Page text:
Other struggles may come from wanting the same thing from your relationship or even the same thing from your life together. Certainly, it is important to have similar needs and wants, but also be mindful that you are different people, and therefore you will naturally have different priorities. Do not complicate things by expecting that because you have an interest in something, or because it is a priority for you, that your partner should feel the same. This becomes a source of resentment that I have seen many couples go through. I think a better approach is to respect one another’s values and passions, and the things that matter to them, and then give them the support and space to do those things. It could be as simple as them wanting to watch a movie that you are not interested in. The question I have is, are you more interested in getting your way and not watching the movie or do you value your time with the person? That may seem like a simplistic example, but selfishness in relationships are usually from small things that add up over time, and then become unbearable for the other to take.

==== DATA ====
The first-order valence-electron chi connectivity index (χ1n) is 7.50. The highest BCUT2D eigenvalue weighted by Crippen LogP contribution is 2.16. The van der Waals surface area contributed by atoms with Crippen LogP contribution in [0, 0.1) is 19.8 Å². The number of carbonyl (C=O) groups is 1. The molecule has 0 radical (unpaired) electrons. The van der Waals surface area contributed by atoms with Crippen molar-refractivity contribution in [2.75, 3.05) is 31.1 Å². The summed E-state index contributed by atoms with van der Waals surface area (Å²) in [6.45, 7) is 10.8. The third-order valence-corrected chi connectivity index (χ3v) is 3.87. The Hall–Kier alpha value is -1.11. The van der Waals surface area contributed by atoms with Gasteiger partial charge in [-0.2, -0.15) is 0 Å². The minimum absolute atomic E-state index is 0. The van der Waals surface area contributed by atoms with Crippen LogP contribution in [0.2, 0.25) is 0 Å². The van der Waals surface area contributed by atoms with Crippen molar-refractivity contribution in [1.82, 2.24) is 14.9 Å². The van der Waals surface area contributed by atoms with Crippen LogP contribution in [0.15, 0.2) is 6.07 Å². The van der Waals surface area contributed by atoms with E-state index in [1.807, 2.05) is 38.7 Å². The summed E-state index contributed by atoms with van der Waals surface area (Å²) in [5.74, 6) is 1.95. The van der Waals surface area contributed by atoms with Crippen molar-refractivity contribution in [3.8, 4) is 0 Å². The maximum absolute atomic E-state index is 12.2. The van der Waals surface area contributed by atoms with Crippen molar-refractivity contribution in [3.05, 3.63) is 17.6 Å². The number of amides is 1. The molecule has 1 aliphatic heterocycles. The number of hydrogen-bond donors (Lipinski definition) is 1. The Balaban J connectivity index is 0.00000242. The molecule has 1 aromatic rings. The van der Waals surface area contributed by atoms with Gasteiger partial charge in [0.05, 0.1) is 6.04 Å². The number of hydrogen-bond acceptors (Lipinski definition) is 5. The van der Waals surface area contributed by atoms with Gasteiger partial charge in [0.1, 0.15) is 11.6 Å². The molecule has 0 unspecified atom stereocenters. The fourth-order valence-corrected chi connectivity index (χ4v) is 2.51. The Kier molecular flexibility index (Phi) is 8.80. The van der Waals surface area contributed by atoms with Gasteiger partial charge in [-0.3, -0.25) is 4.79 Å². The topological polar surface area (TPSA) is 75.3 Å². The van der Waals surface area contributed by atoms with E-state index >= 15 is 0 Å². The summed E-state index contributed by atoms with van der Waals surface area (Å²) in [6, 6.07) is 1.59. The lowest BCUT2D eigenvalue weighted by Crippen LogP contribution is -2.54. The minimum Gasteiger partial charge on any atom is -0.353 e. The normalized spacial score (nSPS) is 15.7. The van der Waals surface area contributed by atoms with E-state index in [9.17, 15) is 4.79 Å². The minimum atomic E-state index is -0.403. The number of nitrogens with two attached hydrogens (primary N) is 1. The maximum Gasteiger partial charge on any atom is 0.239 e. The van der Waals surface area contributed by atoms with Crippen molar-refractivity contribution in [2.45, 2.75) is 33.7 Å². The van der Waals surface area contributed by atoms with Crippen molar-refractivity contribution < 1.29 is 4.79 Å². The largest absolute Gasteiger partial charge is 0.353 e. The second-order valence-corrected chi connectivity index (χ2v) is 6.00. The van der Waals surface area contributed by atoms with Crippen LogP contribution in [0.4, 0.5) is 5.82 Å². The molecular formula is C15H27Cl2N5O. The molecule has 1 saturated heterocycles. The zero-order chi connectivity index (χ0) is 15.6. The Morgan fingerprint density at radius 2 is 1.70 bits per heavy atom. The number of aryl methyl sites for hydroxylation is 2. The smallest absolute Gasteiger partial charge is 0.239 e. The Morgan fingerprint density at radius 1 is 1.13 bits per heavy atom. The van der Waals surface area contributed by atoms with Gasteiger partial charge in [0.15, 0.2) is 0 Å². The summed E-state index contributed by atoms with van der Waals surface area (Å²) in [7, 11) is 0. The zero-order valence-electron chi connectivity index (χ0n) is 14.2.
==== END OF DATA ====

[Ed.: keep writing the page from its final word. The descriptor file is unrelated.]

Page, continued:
I have found that when my relationship struggled the most, it has been from my own doing. It is usually because my depression has convinced me that I am not good enough for my wife. I am not worthy of her love. This can cause me to push her away. I have also let my own ego get in the way of me being aware of her needs. I have been consumed with my mental health, the pain my body has gone through, and trying to find a “fix” for it to stop. This strayed me away from her needs. As a published author, I jumped into promoting my books with vigor, and upon reflection, I realized my self-absorption took me further away from her, something I swore I would never do, but ego is a powerful thing. Be aware that in love, you must put your companions’ needs first.